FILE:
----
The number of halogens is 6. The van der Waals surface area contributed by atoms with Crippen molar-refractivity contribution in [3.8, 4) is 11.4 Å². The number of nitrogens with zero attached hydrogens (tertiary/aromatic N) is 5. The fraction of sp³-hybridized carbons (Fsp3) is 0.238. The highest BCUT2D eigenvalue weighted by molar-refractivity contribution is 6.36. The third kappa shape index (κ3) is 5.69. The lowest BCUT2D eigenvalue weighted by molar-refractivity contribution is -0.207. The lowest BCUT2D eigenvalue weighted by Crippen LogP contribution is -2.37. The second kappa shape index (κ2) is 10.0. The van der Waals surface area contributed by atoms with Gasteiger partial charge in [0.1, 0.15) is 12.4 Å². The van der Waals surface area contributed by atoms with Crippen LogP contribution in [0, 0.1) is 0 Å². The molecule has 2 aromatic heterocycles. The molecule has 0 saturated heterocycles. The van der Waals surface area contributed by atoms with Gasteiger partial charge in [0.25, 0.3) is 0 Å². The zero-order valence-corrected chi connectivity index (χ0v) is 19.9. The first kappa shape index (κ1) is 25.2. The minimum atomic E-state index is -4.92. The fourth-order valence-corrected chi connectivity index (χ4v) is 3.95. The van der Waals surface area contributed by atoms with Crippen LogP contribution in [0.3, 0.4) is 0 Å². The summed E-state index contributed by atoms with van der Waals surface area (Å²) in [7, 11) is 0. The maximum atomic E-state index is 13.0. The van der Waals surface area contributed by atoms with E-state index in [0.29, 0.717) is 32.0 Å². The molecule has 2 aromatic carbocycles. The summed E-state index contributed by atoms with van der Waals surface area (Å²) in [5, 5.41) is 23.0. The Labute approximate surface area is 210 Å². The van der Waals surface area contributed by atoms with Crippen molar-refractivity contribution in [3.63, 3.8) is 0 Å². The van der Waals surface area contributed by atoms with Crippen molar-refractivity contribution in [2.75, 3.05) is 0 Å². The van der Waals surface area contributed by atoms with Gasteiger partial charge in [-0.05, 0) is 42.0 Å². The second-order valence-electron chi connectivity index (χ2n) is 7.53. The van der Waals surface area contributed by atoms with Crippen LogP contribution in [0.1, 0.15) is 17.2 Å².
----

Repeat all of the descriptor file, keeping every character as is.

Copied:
The number of halogens is 6. The van der Waals surface area contributed by atoms with Crippen molar-refractivity contribution in [3.8, 4) is 11.4 Å². The number of nitrogens with zero attached hydrogens (tertiary/aromatic N) is 5. The fraction of sp³-hybridized carbons (Fsp3) is 0.238. The highest BCUT2D eigenvalue weighted by molar-refractivity contribution is 6.36. The third kappa shape index (κ3) is 5.69. The lowest BCUT2D eigenvalue weighted by molar-refractivity contribution is -0.207. The lowest BCUT2D eigenvalue weighted by Crippen LogP contribution is -2.37. The second kappa shape index (κ2) is 10.0. The van der Waals surface area contributed by atoms with Gasteiger partial charge in [0.1, 0.15) is 12.4 Å². The van der Waals surface area contributed by atoms with Crippen LogP contribution in [0, 0.1) is 0 Å². The molecule has 2 aromatic heterocycles. The molecule has 0 saturated heterocycles. The van der Waals surface area contributed by atoms with Gasteiger partial charge in [0.25, 0.3) is 0 Å². The zero-order valence-corrected chi connectivity index (χ0v) is 19.9. The first kappa shape index (κ1) is 25.2. The minimum atomic E-state index is -4.92. The fourth-order valence-corrected chi connectivity index (χ4v) is 3.95. The van der Waals surface area contributed by atoms with Crippen LogP contribution in [0.3, 0.4) is 0 Å². The summed E-state index contributed by atoms with van der Waals surface area (Å²) in [7, 11) is 0. The maximum atomic E-state index is 13.0. The van der Waals surface area contributed by atoms with E-state index in [0.29, 0.717) is 32.0 Å². The molecule has 2 aromatic carbocycles. The summed E-state index contributed by atoms with van der Waals surface area (Å²) in [5, 5.41) is 23.0. The Labute approximate surface area is 210 Å². The van der Waals surface area contributed by atoms with Crippen molar-refractivity contribution in [3.63, 3.8) is 0 Å². The van der Waals surface area contributed by atoms with Crippen molar-refractivity contribution in [2.75, 3.05) is 0 Å². The van der Waals surface area contributed by atoms with Gasteiger partial charge in [-0.05, 0) is 42.0 Å². The second-order valence-electron chi connectivity index (χ2n) is 7.53. The van der Waals surface area contributed by atoms with Crippen LogP contribution in [0.1, 0.15) is 17.2 Å².